The Federal Reserve Bank of New York works to promote sound and well-functioning financial systems and markets through its provision of industry and payment services, advancement of infrastructure reform in key markets and training and educational support to international institutions.
The Outreach and Education function engages, empowers and educates the Second District communities that the Bank serves, especially civic leaders, students, educators, small business owners, policymakers and the general public. It furthers the Bank's commitment to the region by listening to the communities we serve and leveraging our unique attributes to positively impact school and university programs, as well as analysis and research.
Under the Treasury Tax and Loan (TT&L) program, tax payments by individuals and businesses go into accounts at depository institutions, rather than directly to the Treasury's accounts at the Federal Reserve.
TT&L accounts help to stabilize the supply of reserves in the banking system, increasing the stability of financial markets and simplifying the implementation of monetary policy.
Over 80 percent of the TT&L institutions are collectors that transfer funds to the Treasury's accounts at the Federal reserve the same day, or after, they receive them. The remainder are "note option" depositories, which hold the tax funds longer.
Purpose of the TT&L Program Treasury Tax and Loan (TT&L) accounts consist of federal tax payments made directly by business firms, and other federal payments that are deposited in TT&L accounts indirectly. The TT&L program aids in maintaining the stability of financial markets by reducing uncertainty about the supply of reserves in the banking system and simplifying the Fed's implementation of monetary policy. This is accomplished by having tax payments deposited into TT&L accounts at depository institutions, rather than in the Treasury's accounts at the Federal Reserve, thereby allowing the tax payments to remain in the banking system. In the absence of TT&L accounts, tax payments would generate abrupt changes in depository reserves.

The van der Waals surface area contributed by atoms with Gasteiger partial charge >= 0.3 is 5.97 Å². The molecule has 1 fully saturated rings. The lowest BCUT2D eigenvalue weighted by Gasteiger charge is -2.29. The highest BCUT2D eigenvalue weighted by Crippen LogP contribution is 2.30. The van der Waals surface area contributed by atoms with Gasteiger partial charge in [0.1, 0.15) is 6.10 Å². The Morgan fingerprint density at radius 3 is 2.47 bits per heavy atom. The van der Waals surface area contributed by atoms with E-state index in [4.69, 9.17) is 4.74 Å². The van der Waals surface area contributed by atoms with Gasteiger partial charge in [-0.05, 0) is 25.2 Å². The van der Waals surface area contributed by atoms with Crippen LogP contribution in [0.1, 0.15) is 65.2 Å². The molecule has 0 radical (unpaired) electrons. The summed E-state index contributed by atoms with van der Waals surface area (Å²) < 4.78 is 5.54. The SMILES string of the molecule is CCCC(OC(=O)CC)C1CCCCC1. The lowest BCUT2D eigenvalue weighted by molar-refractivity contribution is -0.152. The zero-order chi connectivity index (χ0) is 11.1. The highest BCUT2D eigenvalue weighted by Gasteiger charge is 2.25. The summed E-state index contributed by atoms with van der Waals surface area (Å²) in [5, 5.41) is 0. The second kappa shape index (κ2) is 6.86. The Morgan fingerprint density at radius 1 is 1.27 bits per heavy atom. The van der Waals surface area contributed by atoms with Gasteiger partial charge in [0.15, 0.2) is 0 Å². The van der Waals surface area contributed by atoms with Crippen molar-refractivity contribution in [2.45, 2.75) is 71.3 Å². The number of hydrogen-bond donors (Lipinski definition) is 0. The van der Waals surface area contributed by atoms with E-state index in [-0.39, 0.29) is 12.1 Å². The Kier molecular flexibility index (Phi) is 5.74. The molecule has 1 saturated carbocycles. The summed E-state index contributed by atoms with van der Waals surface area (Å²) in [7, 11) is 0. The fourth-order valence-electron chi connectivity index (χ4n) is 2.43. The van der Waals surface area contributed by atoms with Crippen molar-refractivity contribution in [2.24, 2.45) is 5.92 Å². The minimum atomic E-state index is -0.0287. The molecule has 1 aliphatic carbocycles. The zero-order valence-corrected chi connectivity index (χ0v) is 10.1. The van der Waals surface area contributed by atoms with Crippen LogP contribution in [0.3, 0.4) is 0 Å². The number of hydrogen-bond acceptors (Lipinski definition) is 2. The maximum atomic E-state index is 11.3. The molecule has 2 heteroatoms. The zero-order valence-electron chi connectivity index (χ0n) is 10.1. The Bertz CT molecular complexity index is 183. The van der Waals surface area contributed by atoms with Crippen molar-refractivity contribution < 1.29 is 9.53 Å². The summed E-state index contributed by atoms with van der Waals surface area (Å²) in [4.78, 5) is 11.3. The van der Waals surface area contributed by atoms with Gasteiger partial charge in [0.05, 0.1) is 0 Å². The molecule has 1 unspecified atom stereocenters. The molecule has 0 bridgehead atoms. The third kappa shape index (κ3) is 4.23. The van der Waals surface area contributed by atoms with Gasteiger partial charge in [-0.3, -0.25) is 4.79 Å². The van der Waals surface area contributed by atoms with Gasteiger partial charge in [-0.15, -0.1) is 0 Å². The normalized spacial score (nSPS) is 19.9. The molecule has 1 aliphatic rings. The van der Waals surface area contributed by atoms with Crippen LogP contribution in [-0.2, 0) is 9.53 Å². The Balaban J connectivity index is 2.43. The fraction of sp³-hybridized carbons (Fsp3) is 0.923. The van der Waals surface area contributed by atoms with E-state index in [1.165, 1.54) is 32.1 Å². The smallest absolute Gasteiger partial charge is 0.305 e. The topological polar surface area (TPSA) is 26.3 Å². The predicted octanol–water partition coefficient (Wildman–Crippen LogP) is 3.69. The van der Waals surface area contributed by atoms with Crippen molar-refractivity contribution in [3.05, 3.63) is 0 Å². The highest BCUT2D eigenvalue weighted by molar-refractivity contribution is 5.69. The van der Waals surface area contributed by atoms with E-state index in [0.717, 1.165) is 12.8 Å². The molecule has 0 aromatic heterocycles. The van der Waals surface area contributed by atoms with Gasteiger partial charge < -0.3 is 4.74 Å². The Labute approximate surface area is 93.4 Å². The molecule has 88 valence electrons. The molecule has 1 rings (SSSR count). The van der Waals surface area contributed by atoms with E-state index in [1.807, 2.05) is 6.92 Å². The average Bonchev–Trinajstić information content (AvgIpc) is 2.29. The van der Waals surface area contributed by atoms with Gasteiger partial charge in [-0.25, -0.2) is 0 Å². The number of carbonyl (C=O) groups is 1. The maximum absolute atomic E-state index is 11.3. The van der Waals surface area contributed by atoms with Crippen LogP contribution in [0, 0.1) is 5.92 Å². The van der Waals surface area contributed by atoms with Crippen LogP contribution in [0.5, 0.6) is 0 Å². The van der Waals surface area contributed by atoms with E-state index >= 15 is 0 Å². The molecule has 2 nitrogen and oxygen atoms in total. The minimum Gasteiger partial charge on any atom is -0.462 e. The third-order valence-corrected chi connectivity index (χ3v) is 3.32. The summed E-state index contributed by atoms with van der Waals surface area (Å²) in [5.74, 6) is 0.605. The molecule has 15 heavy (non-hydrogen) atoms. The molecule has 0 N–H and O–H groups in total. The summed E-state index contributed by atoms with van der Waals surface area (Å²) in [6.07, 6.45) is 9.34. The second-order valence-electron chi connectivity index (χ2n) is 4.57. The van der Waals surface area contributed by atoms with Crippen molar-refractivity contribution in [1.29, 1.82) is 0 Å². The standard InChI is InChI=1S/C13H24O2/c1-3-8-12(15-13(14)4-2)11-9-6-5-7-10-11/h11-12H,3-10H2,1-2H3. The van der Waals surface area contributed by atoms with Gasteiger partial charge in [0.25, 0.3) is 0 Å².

Taking Part in the TT&L Program To qualify as a TT&L depository, an institution must file an application. The application, when approved, is a formal agreement requiring the depository institution to follow the Treasury's rules and regulations concerning TT&L accounts. The primary regulation is that TT&L depositories must provide collateral against all deposits over the maximum insurance coverage provided by the Federal Deposit Insurance Corporation and the National Credit Union Share Insurance Fund.
As of April 2, 2007, 8,950 depository institutions throughout the United States maintained TT & L accounts for the Treasury Department, taking in an estimated $2.0 trillion in tax revenue in 2006. These funds came directly from employee income tax withholding, Social Security/Medicare taxes (FICA), and corporate income taxes that are paid on a quarterly basis. However, not all funds in TT&L accounts are placed there directly. About one-third of all funds in the accounts come indirectly from other sources, such a individual income tax payments.
Remit Option Depositories Depository institutions participate in two types of TT&L programs, which are distinguished by the timing of the transfers from the TT&L account to the Treasury's account.